by JIM ALGIE
A handful of farm groups and Ducks Unlimited have adopted a shared policy position “that Canada can and must do more to protect our country’s wetlands in agricultural landscapes.”
The statement, issued to mark World Wetlands Day, Feb. 2, cites accelerated wetland losses because of rising land values and the recent history of relatively high crop prices. However, Lambton County farmer and Soil Conservation Council of Canada President Don McCabe distanced himself somewhat from the joint statement in a subsequent interview.
Urban expansion in central Ontario and inadequate regulatory concern for established, rural landowners represent greater threats than cropping intensity to endangered wetlands, McCabe said. He also warned of potential “push back” from rural land owners in the face of wetland protection that fails to take account of their needs.
The Soil Council, Canadian Fertilizer Institute and CropLife Canada joined in the statement with Ducks Unlimited Canada, the well-known charity specializing in wetland conservation. The institute represents fertilizer manufacturers and CropLife Canada represents manufacturers of pest control and plant biotechnology products.
“Canadian wetlands provide a first and last line of defense against unintended runoff of agricultural inputs and a sink for greenhouse gasses,” Ducks Unlimited Canada CEO Greg Siekaniec said in the statement, citing recent research by his organization.
Increased agricultural commodity prices and rising farm land values have helped accelerate loss of wetlands which are crucial to environmental protection, the joint statement said. In some heavily settled areas, the statement indicates, the proportion of wetlands lost to development exceeds 90 per cent.
“Protecting wetlands will not only help preserve our soil, they will also protect the quality of our rivers, lakes and drinking water supplies,” McCabe is quoted to say in the joint statement. When interviewed, however, McCabe, who is also Ontario Federation of Agriculture vice-president, emphasized the need for practical balance in wetland protection.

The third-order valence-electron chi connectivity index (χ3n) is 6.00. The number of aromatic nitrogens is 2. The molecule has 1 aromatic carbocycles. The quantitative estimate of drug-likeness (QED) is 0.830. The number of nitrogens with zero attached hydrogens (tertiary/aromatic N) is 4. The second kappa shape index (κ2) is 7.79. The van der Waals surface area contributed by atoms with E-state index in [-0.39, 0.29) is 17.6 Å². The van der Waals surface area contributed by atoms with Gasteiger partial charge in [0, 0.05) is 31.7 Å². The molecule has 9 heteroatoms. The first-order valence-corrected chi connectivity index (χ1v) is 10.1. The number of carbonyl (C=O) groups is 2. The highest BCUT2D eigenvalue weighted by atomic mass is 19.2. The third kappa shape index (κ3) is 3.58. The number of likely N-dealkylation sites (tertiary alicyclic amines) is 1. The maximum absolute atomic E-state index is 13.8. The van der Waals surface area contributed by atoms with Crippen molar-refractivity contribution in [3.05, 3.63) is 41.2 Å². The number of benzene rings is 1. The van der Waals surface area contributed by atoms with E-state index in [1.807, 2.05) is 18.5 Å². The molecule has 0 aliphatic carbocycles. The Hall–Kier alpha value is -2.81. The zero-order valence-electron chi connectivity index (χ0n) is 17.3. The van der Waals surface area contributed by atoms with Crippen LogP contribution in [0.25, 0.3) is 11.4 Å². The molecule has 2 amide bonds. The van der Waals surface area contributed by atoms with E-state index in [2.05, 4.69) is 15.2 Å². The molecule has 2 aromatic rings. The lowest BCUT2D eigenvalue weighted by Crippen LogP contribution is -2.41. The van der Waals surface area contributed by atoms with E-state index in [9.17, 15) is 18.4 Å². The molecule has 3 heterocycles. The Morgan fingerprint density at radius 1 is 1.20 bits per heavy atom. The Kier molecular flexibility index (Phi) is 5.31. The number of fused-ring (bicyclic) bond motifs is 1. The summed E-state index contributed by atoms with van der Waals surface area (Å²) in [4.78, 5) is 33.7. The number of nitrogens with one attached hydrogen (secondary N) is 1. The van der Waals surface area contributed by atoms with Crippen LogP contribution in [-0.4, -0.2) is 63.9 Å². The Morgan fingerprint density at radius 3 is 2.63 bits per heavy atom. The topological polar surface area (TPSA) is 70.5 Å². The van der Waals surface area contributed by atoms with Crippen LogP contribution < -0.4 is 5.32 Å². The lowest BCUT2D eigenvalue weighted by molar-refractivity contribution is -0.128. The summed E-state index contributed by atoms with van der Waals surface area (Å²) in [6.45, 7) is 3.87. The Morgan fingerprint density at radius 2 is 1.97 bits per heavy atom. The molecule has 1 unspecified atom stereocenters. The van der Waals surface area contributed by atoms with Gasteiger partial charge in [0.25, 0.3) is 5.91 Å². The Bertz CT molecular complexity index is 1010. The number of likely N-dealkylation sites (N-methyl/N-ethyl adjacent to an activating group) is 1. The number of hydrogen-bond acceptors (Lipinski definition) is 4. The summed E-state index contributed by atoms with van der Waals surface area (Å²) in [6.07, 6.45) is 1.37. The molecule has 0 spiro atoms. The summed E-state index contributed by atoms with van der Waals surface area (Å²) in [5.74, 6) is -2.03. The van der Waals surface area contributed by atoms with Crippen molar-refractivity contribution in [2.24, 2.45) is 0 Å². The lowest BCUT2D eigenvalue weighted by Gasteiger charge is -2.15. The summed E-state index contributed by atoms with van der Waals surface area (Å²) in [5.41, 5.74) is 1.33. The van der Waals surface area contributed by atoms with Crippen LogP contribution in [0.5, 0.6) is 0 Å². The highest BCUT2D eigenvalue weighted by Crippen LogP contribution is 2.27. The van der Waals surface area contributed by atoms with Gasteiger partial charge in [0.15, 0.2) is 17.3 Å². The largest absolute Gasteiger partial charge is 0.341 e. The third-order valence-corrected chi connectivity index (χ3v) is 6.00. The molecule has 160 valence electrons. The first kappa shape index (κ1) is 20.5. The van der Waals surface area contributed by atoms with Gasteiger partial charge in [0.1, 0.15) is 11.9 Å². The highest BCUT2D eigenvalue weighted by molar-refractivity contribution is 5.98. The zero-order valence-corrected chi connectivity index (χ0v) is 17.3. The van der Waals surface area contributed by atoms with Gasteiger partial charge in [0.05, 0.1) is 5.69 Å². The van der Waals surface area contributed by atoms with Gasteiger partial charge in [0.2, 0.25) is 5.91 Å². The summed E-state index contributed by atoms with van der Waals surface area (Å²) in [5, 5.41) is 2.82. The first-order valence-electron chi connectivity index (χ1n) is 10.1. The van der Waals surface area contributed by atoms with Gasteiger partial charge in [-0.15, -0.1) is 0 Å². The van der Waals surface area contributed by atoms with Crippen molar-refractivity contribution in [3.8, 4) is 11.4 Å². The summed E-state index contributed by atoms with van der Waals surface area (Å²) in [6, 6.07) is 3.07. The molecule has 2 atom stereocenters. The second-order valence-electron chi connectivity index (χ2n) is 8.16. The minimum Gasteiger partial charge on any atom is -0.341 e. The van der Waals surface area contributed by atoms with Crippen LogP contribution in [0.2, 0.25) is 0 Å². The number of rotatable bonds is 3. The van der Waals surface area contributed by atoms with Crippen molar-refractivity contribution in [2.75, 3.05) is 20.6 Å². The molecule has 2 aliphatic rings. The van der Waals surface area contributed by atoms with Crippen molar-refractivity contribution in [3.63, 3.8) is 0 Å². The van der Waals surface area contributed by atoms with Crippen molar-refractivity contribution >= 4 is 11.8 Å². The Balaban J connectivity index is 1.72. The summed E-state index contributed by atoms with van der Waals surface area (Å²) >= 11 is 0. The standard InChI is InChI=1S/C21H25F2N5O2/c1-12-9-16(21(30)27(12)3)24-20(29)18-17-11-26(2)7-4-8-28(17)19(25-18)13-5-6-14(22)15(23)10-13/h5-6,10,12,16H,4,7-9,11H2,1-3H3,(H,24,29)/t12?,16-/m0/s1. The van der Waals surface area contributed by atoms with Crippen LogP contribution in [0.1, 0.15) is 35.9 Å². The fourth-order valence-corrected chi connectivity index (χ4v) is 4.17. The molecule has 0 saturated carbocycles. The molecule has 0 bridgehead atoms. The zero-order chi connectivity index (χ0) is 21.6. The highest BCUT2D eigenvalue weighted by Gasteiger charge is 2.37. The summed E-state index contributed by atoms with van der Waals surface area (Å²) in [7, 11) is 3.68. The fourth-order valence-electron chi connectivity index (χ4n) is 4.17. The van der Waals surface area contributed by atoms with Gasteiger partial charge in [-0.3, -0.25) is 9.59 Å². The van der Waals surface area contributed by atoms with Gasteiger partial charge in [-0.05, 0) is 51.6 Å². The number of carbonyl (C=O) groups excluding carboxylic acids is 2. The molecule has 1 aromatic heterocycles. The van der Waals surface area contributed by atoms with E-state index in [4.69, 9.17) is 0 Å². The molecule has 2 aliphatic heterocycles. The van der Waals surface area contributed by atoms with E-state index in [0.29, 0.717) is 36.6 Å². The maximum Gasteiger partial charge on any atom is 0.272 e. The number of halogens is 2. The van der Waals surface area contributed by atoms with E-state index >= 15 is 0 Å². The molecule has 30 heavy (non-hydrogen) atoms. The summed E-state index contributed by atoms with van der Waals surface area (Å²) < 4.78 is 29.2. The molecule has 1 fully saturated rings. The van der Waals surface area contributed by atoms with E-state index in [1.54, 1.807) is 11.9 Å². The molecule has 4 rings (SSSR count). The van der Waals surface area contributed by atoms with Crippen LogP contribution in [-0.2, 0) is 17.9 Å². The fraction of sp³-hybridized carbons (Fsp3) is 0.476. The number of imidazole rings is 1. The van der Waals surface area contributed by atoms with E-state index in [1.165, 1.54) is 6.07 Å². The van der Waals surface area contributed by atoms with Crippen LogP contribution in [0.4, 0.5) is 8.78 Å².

“In Ontario, the stresses are coming from urbanization and from regulation,” McCabe said. “There’s no compensation for it and no recognition of the fact that wetland is there because somebody has been doing a job for it for a long time,” he said, referring to conservation measures adopted by established land users.
Issues vary with the landscape, McCabe said. In Western Canada concerns arise from expanded use of tile drainage and new municipal drinking water systems. In Ontario, tile drainage and municipal water systems are relatively well established, he said.
“Houses are coming out and taking over in new subdivisions, whatever, but . . . no respect seems to be given then to maintaining the functions of the landscape,” McCabe said. “All of a sudden you get regulations coming out the other side,” he said.
“When you start drawing lines without consideration for the people who are actually there, you naturally are going to get push back,” McCabe said.
Wetland loss in Ontario is “more the issue of a changing economy in general and the fact is some of the greatest pressure on our wetland is more in the central region of this province,” McCabe said. “The cropping dynamic is secondary to that and I would say very, very secondary,” he said.
“It’s a job that society has to wake up to because nobody is going to do it alone,” McCabe said of wetland protection. BF